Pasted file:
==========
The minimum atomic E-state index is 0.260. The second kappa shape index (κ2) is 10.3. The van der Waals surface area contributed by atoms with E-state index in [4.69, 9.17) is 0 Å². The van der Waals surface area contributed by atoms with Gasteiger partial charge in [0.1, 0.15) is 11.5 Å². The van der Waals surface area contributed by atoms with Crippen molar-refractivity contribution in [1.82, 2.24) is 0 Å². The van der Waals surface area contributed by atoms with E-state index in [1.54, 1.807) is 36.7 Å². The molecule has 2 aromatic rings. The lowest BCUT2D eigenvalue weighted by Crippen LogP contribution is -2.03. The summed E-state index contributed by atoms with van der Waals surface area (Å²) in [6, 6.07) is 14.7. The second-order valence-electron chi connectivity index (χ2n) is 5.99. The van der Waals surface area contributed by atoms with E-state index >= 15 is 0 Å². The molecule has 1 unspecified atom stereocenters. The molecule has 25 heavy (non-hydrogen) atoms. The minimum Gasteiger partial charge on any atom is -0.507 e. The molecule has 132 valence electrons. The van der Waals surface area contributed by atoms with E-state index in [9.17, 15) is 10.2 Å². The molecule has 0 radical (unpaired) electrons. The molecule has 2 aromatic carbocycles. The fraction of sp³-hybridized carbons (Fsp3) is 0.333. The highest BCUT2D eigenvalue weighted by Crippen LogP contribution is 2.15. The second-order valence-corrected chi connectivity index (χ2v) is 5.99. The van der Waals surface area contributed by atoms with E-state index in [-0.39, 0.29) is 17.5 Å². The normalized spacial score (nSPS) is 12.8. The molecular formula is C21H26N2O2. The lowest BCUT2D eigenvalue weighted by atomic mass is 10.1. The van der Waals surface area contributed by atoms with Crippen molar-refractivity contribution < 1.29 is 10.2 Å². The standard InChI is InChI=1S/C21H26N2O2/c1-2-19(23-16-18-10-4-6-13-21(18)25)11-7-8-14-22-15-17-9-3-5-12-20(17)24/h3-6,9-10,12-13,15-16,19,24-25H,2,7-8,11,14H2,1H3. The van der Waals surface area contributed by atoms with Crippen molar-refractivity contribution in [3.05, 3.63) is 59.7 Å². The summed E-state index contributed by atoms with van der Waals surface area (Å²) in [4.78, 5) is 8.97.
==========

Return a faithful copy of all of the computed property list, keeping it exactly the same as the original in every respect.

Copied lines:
The minimum atomic E-state index is 0.260. The second kappa shape index (κ2) is 10.3. The van der Waals surface area contributed by atoms with E-state index in [4.69, 9.17) is 0 Å². The van der Waals surface area contributed by atoms with Gasteiger partial charge in [0.1, 0.15) is 11.5 Å². The van der Waals surface area contributed by atoms with Crippen molar-refractivity contribution in [1.82, 2.24) is 0 Å². The van der Waals surface area contributed by atoms with E-state index in [1.54, 1.807) is 36.7 Å². The molecule has 2 aromatic rings. The lowest BCUT2D eigenvalue weighted by Crippen LogP contribution is -2.03. The summed E-state index contributed by atoms with van der Waals surface area (Å²) in [6, 6.07) is 14.7. The second-order valence-electron chi connectivity index (χ2n) is 5.99. The van der Waals surface area contributed by atoms with E-state index >= 15 is 0 Å². The molecule has 1 unspecified atom stereocenters. The molecule has 25 heavy (non-hydrogen) atoms. The minimum Gasteiger partial charge on any atom is -0.507 e. The molecule has 132 valence electrons. The van der Waals surface area contributed by atoms with E-state index in [9.17, 15) is 10.2 Å². The molecule has 0 radical (unpaired) electrons. The molecule has 2 aromatic carbocycles. The fraction of sp³-hybridized carbons (Fsp3) is 0.333. The highest BCUT2D eigenvalue weighted by Crippen LogP contribution is 2.15. The second-order valence-corrected chi connectivity index (χ2v) is 5.99. The van der Waals surface area contributed by atoms with E-state index in [-0.39, 0.29) is 17.5 Å². The normalized spacial score (nSPS) is 12.8. The molecular formula is C21H26N2O2. The lowest BCUT2D eigenvalue weighted by atomic mass is 10.1. The van der Waals surface area contributed by atoms with Crippen molar-refractivity contribution < 1.29 is 10.2 Å². The standard InChI is InChI=1S/C21H26N2O2/c1-2-19(23-16-18-10-4-6-13-21(18)25)11-7-8-14-22-15-17-9-3-5-12-20(17)24/h3-6,9-10,12-13,15-16,19,24-25H,2,7-8,11,14H2,1H3. The van der Waals surface area contributed by atoms with Crippen molar-refractivity contribution in [3.05, 3.63) is 59.7 Å². The summed E-state index contributed by atoms with van der Waals surface area (Å²) in [4.78, 5) is 8.97.